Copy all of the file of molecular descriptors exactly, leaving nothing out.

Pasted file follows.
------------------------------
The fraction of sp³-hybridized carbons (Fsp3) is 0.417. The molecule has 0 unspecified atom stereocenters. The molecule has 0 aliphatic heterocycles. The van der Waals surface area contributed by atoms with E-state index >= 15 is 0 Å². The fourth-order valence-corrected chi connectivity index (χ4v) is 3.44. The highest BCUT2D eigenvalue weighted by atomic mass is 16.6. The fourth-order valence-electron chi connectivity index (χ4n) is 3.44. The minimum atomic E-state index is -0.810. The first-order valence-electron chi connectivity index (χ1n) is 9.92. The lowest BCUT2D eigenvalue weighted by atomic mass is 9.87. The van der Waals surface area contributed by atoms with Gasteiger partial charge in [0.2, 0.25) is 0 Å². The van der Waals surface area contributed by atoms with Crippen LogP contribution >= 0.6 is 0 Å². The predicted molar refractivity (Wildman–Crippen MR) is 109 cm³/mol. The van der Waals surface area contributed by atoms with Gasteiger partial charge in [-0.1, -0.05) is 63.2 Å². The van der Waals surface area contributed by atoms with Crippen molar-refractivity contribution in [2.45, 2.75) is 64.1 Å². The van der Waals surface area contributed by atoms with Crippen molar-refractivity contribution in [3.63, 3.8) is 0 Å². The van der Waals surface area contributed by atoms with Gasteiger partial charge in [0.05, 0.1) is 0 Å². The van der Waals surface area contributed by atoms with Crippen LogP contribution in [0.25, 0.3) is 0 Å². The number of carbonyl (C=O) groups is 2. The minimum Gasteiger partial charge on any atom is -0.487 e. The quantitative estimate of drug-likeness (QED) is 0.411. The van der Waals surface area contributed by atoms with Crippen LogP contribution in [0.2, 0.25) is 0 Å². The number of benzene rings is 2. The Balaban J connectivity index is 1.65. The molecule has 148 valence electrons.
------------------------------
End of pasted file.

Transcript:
The fraction of sp³-hybridized carbons (Fsp3) is 0.417. The molecule has 0 unspecified atom stereocenters. The molecule has 0 aliphatic heterocycles. The van der Waals surface area contributed by atoms with E-state index >= 15 is 0 Å². The fourth-order valence-corrected chi connectivity index (χ4v) is 3.44. The highest BCUT2D eigenvalue weighted by atomic mass is 16.6. The fourth-order valence-electron chi connectivity index (χ4n) is 3.44. The minimum atomic E-state index is -0.810. The first-order valence-electron chi connectivity index (χ1n) is 9.92. The lowest BCUT2D eigenvalue weighted by atomic mass is 9.87. The van der Waals surface area contributed by atoms with Gasteiger partial charge in [0.2, 0.25) is 0 Å². The van der Waals surface area contributed by atoms with Crippen LogP contribution >= 0.6 is 0 Å². The predicted molar refractivity (Wildman–Crippen MR) is 109 cm³/mol. The van der Waals surface area contributed by atoms with Gasteiger partial charge in [-0.1, -0.05) is 63.2 Å². The van der Waals surface area contributed by atoms with Crippen molar-refractivity contribution in [2.45, 2.75) is 64.1 Å². The van der Waals surface area contributed by atoms with Crippen molar-refractivity contribution in [3.63, 3.8) is 0 Å². The van der Waals surface area contributed by atoms with Gasteiger partial charge in [0.05, 0.1) is 0 Å². The van der Waals surface area contributed by atoms with Crippen LogP contribution in [0.25, 0.3) is 0 Å². The number of carbonyl (C=O) groups is 2. The minimum Gasteiger partial charge on any atom is -0.487 e. The quantitative estimate of drug-likeness (QED) is 0.411. The van der Waals surface area contributed by atoms with Crippen LogP contribution in [0.2, 0.25) is 0 Å². The number of benzene rings is 2. The Balaban J connectivity index is 1.65. The molecule has 148 valence electrons.